The Washington Library, 1822, Historical Sketch

The Washington Library was established by the subscription of two hundred persons, at 12 dollars each, and incorporated by Congress in 1814.

It now consists of about 2000 well selected volumes, among which is a splendid edition of Greek and Roman Iconography, in four volumes, folio, presented to the institution by M. Hyde de Neuville, in the name of the King of France.

The affairs of the Library are managed by seven Directors, chosen by the shareholders on the first Monday of April, annually. The Directors choose a President, Treasurer, and Librarian. The latter attends every Monday, Wednesday, and Friday, from 3 to 6 o'clock, and from 3 to sunset, when the sun sets later than 6. The price of a share is 12 dollars, and they are transferrable, provided all arrearages are paid. Persons who are not permanent residents of the city, may have the use of the Library, at the rate of five dollars a year, on depositing double the value of the books taken out, subject in all other respects^ to the same regulations as shareholders.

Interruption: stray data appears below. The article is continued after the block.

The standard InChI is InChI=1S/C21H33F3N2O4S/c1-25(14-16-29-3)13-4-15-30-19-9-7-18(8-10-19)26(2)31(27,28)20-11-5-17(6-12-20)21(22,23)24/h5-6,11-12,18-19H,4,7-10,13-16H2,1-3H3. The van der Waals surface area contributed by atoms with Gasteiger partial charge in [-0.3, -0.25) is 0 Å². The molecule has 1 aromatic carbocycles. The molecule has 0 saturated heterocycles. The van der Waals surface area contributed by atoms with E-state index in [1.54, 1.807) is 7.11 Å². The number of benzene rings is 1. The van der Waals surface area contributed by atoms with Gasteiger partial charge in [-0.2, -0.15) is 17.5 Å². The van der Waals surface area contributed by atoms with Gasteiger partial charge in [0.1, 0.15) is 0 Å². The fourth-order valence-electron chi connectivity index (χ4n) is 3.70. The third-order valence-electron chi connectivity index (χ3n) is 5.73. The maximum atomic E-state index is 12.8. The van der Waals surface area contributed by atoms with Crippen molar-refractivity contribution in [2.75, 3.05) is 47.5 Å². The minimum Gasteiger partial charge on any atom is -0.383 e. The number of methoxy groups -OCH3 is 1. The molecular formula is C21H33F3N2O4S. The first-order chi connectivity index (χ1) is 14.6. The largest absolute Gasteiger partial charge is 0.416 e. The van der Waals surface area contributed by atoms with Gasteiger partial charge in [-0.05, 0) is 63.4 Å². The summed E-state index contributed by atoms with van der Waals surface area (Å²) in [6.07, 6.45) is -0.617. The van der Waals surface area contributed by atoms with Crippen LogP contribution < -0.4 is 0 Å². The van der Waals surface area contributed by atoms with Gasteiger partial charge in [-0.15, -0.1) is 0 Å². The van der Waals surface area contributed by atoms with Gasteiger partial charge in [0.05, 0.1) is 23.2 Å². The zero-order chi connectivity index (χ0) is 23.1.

DIRECTORS.

Rev. Wm. Matthews, Pres't. George E. Ironside,

John Sessford, Treasurer. Edward Cutbush,

William W. Seaton, George Sweeny.

Samuel H. Smith, John A. Adams, Librarian.

Reference
"Literary and Benevolent Institutions," The Washington Directory showing the Name, Occupation, and Residence, of each Head of a Family and Person in Business, Washington, D. C., December, 1822, page 135.

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